Whole grain bread has a nice, nutty flavor; a pleasingly hearty texture and density; and it's a healthful alternative to processed white bread. But when it comes down to making the bread, you can't simply swap out the flour in a recipe.
Whole grains react differently than "regular" grains in the baking process. This doesn't mean the process is difficult, thought! But you do need to know a few things so that your loaves come out with the perfect texture and flavor.
What is a whole grain?
"Whole grain" means that the entire kernel of a grain is included: bran, germ and endosperm. They can be ground or cracked, but they retain the entirety of their nutrients. Common whole grains include but are not limited to:
- Rice, both brown rice and colored rice
- Wild rice
How are whole grains different from whole wheat?
Whole wheat is a type of whole grain, but it's not the only one. All of the above are whole grains — wheat is just a single type. So while whole wheat can be a whole grain, whole grains are not all whole wheat.
Head over here to learn more about different types of oats , plus tasty and healthy whole grain breakfast ideas!
Here are four must-know tips to help you find whole grain bread success!
Now that you've had an introduction to whole grains, let's talk about using them in bread.
Tip #1: Whole grains are thirsty.
Whole grains absorb more water than regular white flour (even higher-protein bread flour). That means a whole grain bread recipe needs more moisture. Otherwise, your bread may come out dry and crumbly.
So how do you hydrate the flour properly? According to King Arthur Flour , the "baker's percentage" of water for whole grains could be as high as 90 percent. Sound sticky? It won't be for long. The added moisture gives the whole grain bread a wonderful texture.
Tip #2: Whole grains don't have to be added as flour.
Whole grain flour is not the only way to incorporate whole grains into your bread. You can also fold in toasted wheat berries, quinoa, oats or other grains into your bread for tasty and healthy results.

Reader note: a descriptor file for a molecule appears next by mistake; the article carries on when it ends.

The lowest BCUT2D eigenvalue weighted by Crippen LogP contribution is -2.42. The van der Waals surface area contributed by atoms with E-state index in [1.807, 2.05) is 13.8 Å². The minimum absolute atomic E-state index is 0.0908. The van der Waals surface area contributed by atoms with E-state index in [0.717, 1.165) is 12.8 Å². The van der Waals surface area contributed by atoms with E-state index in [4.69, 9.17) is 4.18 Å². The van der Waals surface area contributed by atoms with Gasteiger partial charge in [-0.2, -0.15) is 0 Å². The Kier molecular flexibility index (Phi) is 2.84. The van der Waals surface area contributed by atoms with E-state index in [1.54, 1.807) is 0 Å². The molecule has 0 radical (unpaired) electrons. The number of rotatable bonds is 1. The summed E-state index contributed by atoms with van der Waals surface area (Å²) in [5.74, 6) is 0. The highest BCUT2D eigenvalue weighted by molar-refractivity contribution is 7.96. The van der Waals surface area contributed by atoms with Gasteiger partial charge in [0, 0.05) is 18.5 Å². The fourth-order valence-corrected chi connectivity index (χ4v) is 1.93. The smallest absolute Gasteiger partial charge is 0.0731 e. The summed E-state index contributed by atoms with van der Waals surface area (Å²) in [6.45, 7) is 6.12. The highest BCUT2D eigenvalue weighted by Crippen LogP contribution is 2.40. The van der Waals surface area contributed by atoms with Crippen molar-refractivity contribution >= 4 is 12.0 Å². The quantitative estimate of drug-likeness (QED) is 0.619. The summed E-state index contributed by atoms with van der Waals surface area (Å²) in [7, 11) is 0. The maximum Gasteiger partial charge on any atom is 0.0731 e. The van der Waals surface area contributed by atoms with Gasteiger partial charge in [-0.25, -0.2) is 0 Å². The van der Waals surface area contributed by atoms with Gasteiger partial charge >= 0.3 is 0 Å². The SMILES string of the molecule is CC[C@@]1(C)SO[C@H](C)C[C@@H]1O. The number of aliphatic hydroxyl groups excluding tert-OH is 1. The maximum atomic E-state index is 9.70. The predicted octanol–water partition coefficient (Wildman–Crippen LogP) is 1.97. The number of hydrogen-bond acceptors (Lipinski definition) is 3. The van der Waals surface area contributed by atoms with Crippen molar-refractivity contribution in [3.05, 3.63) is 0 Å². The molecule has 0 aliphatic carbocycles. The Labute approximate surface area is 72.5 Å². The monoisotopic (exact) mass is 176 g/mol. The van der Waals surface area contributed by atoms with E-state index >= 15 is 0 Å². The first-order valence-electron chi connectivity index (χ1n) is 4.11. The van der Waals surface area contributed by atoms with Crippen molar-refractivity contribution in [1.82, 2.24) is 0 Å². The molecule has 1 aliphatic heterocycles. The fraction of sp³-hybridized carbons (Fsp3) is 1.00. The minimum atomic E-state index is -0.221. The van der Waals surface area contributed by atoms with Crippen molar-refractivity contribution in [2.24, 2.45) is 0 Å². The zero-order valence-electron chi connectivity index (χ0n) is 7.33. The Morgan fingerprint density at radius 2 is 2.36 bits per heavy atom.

While these grains might require a little more moisture in the mixture, they wouldn't count as the amount of flour in the recipe; they would be more like a folded-in addition, as chocolate chips are in cookies.
Tip #3: Give the bread extra time to rise.
Have you ever noticed that whole grain bread is heavier than white bread? It is, and that means the yeast has to work harder to raise those grains.
Typically, whole grain bread requires a longer — sometimes double the time — rising time than white bread dough. Follow your recipe to know what to look for (such as dough that has doubled in size) and allow more time than you might expect.
Tip #4: Don't overdo it with the kneading.
Kneading is an important part of the bread-making process. But with whole grain breads, you definitely don't want to over-do it.
In general, whole grain flours are coarser than the more tender white flour. Especially if you're adding whole grains to the bread, they can actually cut pockets of air in your dough, which can deter the bread from rising in the way you'd like. Avoid over-kneading whole grain breads for best results.
Tip #5: Get started a little at a time
Is all of this information making your head spin? Working with whole grains might be easier if you start gradually.
Start with your go-to bread recipe and swapping a quarter of the flour for whole grain flour. The next time you make it, up the amount. You'll more incrementally get a feel for working with the dough, the moisture and so on. Or, start easily with a quick flatbread such as chapati , which uses whole grains but doesn't require yeast or leavening.
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